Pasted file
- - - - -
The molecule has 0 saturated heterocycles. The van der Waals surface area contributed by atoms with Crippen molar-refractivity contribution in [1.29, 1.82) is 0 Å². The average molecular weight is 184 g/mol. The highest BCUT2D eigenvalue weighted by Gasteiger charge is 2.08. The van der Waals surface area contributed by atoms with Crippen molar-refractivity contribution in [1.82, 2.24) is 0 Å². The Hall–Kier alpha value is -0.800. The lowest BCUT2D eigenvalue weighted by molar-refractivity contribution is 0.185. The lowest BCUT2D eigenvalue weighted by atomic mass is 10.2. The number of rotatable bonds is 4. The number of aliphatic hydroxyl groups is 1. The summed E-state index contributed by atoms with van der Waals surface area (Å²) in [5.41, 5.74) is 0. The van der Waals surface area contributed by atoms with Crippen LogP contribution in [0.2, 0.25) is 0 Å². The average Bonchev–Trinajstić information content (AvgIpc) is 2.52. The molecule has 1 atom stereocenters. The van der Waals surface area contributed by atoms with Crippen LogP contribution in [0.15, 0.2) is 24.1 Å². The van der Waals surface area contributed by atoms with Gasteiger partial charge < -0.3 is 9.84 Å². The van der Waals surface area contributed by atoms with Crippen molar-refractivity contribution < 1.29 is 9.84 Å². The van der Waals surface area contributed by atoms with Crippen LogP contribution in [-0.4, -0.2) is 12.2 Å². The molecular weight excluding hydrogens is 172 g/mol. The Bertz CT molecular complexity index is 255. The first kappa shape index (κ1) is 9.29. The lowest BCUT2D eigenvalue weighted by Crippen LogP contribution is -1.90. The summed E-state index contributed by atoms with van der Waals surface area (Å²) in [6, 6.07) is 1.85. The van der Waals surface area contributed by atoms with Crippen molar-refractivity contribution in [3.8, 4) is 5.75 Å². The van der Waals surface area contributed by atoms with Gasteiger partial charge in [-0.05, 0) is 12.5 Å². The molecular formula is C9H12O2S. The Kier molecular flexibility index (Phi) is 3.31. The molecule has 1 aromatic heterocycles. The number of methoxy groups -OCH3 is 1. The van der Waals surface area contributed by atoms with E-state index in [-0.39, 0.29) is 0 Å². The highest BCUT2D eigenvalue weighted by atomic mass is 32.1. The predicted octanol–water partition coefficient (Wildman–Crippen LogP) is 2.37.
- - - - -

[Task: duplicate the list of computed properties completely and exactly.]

The molecule has 0 saturated heterocycles. The van der Waals surface area contributed by atoms with Crippen molar-refractivity contribution in [1.29, 1.82) is 0 Å². The average molecular weight is 184 g/mol. The highest BCUT2D eigenvalue weighted by Gasteiger charge is 2.08. The van der Waals surface area contributed by atoms with Crippen molar-refractivity contribution in [1.82, 2.24) is 0 Å². The Hall–Kier alpha value is -0.800. The lowest BCUT2D eigenvalue weighted by molar-refractivity contribution is 0.185. The lowest BCUT2D eigenvalue weighted by atomic mass is 10.2. The number of rotatable bonds is 4. The number of aliphatic hydroxyl groups is 1. The summed E-state index contributed by atoms with van der Waals surface area (Å²) in [5.41, 5.74) is 0. The van der Waals surface area contributed by atoms with Crippen LogP contribution in [0.2, 0.25) is 0 Å². The average Bonchev–Trinajstić information content (AvgIpc) is 2.52. The molecule has 1 atom stereocenters. The van der Waals surface area contributed by atoms with Crippen LogP contribution in [0.15, 0.2) is 24.1 Å². The van der Waals surface area contributed by atoms with Gasteiger partial charge < -0.3 is 9.84 Å². The van der Waals surface area contributed by atoms with Crippen molar-refractivity contribution < 1.29 is 9.84 Å². The van der Waals surface area contributed by atoms with Crippen LogP contribution in [-0.4, -0.2) is 12.2 Å². The molecular weight excluding hydrogens is 172 g/mol. The Bertz CT molecular complexity index is 255. The first kappa shape index (κ1) is 9.29. The lowest BCUT2D eigenvalue weighted by Crippen LogP contribution is -1.90. The summed E-state index contributed by atoms with van der Waals surface area (Å²) in [6, 6.07) is 1.85. The van der Waals surface area contributed by atoms with Crippen molar-refractivity contribution in [3.8, 4) is 5.75 Å². The van der Waals surface area contributed by atoms with Gasteiger partial charge in [-0.05, 0) is 12.5 Å². The molecular formula is C9H12O2S. The Kier molecular flexibility index (Phi) is 3.31. The molecule has 1 aromatic heterocycles. The number of methoxy groups -OCH3 is 1. The van der Waals surface area contributed by atoms with E-state index in [-0.39, 0.29) is 0 Å². The highest BCUT2D eigenvalue weighted by atomic mass is 32.1. The predicted octanol–water partition coefficient (Wildman–Crippen LogP) is 2.37.